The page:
Through a partnership with Philadelphia’s Department of Human Services, CSS operates the St. Francis-St. Vincent Homes in Bensalem, which feature residential and educational programs, case management and both in-patient and outpatient clinical services for dependent and delinquent youth.

“We have a longstanding license with Pennsylvania for our mental health clinic at St. Francis-St. Vincent,” said Amato, adding the ministry’s psychiatric evaluations, crisis interventions and individual, group and family therapy sessions are vital to clients.

CSS also extends mental health services – in both English and Spanish — to unaccompanied migrant children in its transitional foster care program, working with the U.S. Conference of Catholic Bishops’ Migration and Refugee Services.

Licensed clinical psychologist Dr. James Black, who oversees CSS’s youth services division, said that for the kids he and his team serve, COVID has been “just another overlay” in their “difficult, impoverished lives.”

“It’s a cruel, harsh world to begin with for so many of them,” he said.

At the same time, said Black, youth “who struggle with connection and attachment” have been especially impacted by COVID restrictions.

Listening to kids

Amid turmoil in the home and in society, children need “consistency and perspective,” said Black.

“Kids want to belong somewhere,” said Kennedy. “Our youngsters are hurting. They’re dealing with so much, and some of them are just fending for themselves in homes where the parents themselves are in survival mode.”

Yet “each of these kids have a story,” although “they’re not being heard,” said Kennedy.

“Teenagers are willing talk,” she said. “Will they disclose a lot? No, but once they actually trust you, they do talk.”

Parish ministries can play a crucial role in getting youth to open up, said Marisally Santiago, director of the archdiocesan Office of Ministry with Youth.

“Make sure youth know they are seen,” she said. “Welcome them, engage them when you see them. Ask them about their day, their life.”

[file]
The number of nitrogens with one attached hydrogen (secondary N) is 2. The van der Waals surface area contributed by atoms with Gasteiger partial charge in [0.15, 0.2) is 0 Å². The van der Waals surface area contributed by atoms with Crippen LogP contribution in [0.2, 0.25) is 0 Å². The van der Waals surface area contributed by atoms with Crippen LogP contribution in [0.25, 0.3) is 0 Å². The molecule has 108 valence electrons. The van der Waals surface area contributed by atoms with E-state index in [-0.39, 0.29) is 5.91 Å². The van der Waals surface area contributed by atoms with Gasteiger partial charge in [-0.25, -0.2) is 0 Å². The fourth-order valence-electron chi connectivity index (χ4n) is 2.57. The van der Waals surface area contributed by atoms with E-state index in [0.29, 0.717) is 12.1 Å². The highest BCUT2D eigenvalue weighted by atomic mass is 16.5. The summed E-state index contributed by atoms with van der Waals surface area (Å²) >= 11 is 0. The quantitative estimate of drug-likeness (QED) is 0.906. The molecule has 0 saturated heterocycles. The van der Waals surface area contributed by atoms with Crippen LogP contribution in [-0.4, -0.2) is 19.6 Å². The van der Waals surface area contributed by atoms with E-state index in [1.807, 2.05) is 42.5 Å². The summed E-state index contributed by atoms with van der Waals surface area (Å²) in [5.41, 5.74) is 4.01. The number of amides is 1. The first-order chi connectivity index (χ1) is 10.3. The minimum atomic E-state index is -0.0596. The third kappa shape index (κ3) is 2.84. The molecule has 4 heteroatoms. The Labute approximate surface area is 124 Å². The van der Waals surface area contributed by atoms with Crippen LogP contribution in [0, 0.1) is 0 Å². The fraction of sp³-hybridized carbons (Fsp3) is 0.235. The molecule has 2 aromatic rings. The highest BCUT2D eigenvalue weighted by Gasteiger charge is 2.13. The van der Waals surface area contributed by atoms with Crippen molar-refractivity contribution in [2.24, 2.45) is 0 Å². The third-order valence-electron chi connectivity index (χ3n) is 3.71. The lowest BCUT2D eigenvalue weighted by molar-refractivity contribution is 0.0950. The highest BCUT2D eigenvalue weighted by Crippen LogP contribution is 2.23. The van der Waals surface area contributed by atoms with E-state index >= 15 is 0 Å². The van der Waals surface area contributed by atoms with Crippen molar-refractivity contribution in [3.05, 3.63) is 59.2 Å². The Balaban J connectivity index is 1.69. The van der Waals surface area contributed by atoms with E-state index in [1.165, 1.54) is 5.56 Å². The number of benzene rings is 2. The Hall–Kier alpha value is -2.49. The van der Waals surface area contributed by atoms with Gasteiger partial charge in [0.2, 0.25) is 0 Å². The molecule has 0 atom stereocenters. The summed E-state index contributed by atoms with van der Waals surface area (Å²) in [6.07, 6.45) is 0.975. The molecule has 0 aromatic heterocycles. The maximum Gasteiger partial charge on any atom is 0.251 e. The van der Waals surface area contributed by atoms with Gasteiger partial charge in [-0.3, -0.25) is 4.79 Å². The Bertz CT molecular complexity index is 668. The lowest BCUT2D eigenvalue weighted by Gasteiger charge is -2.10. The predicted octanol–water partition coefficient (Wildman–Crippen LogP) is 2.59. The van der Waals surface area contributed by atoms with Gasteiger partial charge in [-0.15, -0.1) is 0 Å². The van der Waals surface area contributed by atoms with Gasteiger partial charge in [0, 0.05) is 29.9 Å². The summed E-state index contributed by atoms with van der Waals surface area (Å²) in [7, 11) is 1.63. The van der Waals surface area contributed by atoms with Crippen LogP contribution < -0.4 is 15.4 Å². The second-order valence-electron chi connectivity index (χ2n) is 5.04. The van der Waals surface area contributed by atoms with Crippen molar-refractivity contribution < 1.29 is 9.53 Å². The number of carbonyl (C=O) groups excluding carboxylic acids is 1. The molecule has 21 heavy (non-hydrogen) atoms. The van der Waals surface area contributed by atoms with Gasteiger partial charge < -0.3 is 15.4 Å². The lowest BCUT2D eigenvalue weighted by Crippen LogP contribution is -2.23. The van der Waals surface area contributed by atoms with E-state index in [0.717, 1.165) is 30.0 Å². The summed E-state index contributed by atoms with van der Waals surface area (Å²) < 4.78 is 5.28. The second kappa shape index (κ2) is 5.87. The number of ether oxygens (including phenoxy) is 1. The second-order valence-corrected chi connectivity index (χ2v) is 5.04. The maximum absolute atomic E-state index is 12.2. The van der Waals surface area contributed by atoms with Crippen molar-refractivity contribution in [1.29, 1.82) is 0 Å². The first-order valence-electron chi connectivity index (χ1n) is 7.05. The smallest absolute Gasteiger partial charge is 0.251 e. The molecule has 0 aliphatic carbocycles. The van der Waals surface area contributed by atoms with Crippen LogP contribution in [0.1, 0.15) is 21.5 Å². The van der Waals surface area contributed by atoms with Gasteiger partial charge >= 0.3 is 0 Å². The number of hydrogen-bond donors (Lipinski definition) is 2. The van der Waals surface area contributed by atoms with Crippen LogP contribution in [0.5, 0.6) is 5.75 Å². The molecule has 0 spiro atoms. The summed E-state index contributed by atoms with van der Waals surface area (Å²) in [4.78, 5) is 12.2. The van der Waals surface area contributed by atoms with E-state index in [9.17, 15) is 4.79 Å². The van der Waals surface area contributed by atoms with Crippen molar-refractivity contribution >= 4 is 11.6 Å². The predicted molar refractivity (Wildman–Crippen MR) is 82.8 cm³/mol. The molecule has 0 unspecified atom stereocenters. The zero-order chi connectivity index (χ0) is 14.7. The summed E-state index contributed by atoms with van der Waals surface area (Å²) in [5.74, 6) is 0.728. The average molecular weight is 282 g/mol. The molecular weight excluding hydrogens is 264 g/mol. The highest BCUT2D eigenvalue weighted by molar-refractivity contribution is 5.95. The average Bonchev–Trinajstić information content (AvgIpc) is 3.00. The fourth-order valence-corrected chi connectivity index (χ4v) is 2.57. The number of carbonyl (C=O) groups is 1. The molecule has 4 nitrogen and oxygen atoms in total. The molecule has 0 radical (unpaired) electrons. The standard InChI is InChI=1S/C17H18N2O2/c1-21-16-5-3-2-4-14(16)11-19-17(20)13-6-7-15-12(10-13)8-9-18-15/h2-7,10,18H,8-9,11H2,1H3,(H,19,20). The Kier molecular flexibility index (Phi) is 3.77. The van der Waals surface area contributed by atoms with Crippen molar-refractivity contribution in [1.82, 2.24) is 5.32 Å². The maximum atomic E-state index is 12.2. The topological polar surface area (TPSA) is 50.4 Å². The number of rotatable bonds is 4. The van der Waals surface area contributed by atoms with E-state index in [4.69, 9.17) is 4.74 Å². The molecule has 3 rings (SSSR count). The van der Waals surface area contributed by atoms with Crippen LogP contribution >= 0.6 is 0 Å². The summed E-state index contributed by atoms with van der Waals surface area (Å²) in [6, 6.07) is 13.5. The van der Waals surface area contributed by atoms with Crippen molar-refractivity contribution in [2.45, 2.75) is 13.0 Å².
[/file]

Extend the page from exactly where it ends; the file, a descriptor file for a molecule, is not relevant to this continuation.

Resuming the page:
Like Black, Santiago stressed the importance of creating environments of “safety and consistency.”

“Youth take on what is in their immediate surroundings, the joys and troubles of family and friends,” she said. “Allow them a safe place where they can build trust to be themselves and share with those they know care.”

A field hospital of faith

Bringing the issue of mental health out of the shadows and into open discussion paves the way to healing, said Immaculate Heart of Mary Sister Kathleen Schipani, director of the archdiocesan Office for Persons with Disabilities and the Deaf Apostolate.

Mental health ministries within the church are helping to lessen the stigma of mental illness, said Immaculate Heart of Mary Sister Kathleen Schipani of the archdiocesan Office for Persons with Disabilities and the Deaf Apostolate, seen here with Dr. Danielle Heeney, director of the archdiocesan schools of special education. (Gina Christian)

“I think mental illness can be a hidden disability and a hidden concern, and it also brings with it – sad to say – a stigma,” she said. “People don’t feel free to talk about it the way they would if it were a diagnosis of cancer.”

However, she added, that silence is steadily being broken, and the Catholic Church is “doing many things to support people who have mental illness.”

She pointed to the National Catholic Partnership on Disability and its council on mental illness, along with the Association of Catholic Mental Health Ministers, as leading voices within the church on the issue.

Through its faith and works of mercy, the church can chart a path to healing for those experiencing mental illness, said Black.

“Pope Francis talks about the church as a field hospital, and so I think we’re a part of that mission,” he said. “People are in pain, and it’s our job to ease that suffering. It’s the Gospel.”

Amato agreed.

“Where there’s faith, there’s hope that things can change and be different,” he said.